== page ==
Introduction to GPR equipment standards and user's licensing

For many small enterprises there is a mystique regarding the regulations which govern the sale and use of GPR/WPR in many countries throughout the world.

In the European Union (EU) the use of GPR/WPR is  controlled by directives issued by the European Commission (EC) and the Government/National radio administrations, who control the use of GPR/WPR by setting conditions for use through their licensing regulations. Directives are legal instruments used by the EC to regulate/ harmonise and create a more open market in the European Union (EU). The Radio and Telecommunications Terminal Equipment (R&TTE) directive 1999/5/EC applies to GPR/WPR equipment. This directive is known as a new approach directive, which unlike the older type of directives allows self declaration to demonstrate conformity to the essential requirements, which are set out in article 3 of this directive (see GPR equipment standards). Demonstration of compliance to this directive is a legal requirement, which then allows the manufacturer or his authorised representative to place the product on the market for sale. This ruling applies to manufacturers/suppliers both within the EU or external to the EU.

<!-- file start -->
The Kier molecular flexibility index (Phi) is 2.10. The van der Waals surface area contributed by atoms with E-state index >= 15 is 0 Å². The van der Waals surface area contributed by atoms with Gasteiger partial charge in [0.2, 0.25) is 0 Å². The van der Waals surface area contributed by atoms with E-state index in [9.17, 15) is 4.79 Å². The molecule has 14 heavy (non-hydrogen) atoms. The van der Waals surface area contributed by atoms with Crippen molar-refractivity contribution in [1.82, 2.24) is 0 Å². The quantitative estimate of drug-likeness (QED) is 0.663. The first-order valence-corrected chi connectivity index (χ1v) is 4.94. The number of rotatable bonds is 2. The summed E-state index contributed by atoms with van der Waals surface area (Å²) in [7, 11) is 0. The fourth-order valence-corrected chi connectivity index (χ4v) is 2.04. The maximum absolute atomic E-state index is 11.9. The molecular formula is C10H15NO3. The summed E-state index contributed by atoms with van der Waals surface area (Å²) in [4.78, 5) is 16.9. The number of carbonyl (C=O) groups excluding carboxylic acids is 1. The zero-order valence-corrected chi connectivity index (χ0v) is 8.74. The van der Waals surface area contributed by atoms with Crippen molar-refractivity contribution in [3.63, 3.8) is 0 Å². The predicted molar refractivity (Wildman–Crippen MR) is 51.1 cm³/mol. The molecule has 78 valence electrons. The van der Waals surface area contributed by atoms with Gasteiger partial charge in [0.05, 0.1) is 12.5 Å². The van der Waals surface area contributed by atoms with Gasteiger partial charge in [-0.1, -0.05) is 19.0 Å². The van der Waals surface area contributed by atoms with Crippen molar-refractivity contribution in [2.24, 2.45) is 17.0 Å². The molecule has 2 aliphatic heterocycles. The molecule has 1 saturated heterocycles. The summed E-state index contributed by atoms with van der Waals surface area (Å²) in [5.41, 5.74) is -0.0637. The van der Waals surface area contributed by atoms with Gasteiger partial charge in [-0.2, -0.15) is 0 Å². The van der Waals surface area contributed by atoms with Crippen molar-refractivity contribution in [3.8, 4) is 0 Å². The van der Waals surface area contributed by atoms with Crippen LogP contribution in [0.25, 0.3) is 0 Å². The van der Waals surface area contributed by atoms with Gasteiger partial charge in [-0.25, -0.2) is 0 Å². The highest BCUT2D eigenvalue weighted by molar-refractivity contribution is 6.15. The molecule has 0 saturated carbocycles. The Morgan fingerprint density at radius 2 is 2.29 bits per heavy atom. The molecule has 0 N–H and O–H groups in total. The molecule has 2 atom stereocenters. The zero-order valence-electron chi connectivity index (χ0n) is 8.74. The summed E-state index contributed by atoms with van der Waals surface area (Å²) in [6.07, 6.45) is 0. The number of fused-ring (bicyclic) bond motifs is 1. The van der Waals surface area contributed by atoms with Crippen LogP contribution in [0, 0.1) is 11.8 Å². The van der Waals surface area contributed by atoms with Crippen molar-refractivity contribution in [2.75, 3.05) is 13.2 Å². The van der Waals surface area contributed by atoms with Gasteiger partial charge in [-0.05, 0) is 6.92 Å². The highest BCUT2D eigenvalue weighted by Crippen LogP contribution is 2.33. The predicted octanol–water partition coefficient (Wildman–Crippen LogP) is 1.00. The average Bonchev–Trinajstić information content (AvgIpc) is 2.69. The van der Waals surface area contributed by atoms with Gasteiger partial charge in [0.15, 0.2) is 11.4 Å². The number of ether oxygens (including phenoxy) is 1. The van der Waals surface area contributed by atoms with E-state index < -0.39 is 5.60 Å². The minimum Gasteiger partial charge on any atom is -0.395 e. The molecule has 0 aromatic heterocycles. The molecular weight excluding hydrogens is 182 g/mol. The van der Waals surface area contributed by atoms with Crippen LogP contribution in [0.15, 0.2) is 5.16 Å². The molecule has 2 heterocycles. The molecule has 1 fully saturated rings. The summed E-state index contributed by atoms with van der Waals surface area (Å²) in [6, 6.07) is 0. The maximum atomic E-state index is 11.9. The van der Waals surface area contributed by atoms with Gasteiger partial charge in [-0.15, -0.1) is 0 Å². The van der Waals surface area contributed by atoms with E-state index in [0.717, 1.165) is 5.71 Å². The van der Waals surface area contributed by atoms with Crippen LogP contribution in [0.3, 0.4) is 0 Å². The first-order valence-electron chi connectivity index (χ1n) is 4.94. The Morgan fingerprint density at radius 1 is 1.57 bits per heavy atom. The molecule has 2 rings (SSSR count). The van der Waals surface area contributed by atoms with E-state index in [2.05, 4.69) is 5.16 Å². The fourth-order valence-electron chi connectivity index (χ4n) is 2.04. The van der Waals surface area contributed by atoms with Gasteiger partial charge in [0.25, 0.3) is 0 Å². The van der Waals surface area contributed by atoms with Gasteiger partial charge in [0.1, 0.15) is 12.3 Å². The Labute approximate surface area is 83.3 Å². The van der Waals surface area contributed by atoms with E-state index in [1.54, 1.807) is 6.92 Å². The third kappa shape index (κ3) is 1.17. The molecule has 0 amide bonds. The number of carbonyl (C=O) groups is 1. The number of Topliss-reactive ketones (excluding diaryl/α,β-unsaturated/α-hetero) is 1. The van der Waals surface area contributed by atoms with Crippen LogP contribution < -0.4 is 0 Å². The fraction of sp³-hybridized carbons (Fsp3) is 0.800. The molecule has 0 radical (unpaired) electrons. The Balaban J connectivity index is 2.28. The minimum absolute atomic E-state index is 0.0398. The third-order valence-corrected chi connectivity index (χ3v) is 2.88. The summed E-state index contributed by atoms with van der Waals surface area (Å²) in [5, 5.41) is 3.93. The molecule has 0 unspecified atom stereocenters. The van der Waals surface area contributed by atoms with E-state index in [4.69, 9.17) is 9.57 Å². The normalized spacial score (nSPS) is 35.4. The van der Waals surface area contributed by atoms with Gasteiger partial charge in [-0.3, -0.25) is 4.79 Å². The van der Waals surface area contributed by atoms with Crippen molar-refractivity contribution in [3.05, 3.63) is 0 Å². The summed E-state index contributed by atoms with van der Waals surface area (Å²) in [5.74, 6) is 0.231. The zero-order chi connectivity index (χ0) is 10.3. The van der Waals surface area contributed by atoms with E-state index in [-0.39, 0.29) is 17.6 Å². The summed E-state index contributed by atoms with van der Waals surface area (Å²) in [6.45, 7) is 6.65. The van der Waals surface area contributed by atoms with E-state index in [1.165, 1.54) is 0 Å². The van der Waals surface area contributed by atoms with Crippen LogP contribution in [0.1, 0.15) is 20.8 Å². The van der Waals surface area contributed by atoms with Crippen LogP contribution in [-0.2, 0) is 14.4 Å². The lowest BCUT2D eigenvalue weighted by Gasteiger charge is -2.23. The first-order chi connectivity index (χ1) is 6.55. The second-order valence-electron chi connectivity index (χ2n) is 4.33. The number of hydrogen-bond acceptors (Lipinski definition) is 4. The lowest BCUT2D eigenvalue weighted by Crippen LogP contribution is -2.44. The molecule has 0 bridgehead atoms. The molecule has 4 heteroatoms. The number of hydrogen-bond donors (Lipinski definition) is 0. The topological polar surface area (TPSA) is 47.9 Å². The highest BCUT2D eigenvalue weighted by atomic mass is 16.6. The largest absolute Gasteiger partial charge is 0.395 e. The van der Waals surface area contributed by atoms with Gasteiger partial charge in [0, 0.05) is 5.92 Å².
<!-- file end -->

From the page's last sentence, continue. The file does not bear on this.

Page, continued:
Although the R&TTE directive allows the product to be placed on the market for sale, it does not automatically allow use of the equipment, and a national licence is often required before the equipment can be used (see licensing rules).

In other parts of the world there are many differing approaches, ranging from very formal technical approval and licensing conditions to no specific rules. For example in the USA self declaration is used to demonstrate compliance to the FCC regulations, and in Canada a similar approach is also used for compliance with the DOT regulations.

It is also interesting to note that many other countries around the world accept the technical requirements set out in the Standards produced by the European Telecommunications Standards Institute (ETSI)

Please find below a list of frequently asked questions

1. Why does GPR require regulation?

All types of electrical and electronic equipment sold within European Union countries are subject to regulation. The general principle is that if essential operation requires movement of electrons then the equipment is regulated.

2. Which Regulations should GPR meet?

Different arguments may be advanced concerning, which regulations should apply to GPR. In Europe, RSCOM, a high level committee of the European Commission decides such issues. Their decision was that GPR should conform to the Radio and Telecommunications Terminal Equipment (R&TTE) Directive. This is consistent with prior decisions made by individual Radio Administrations and with the FCC in the USA.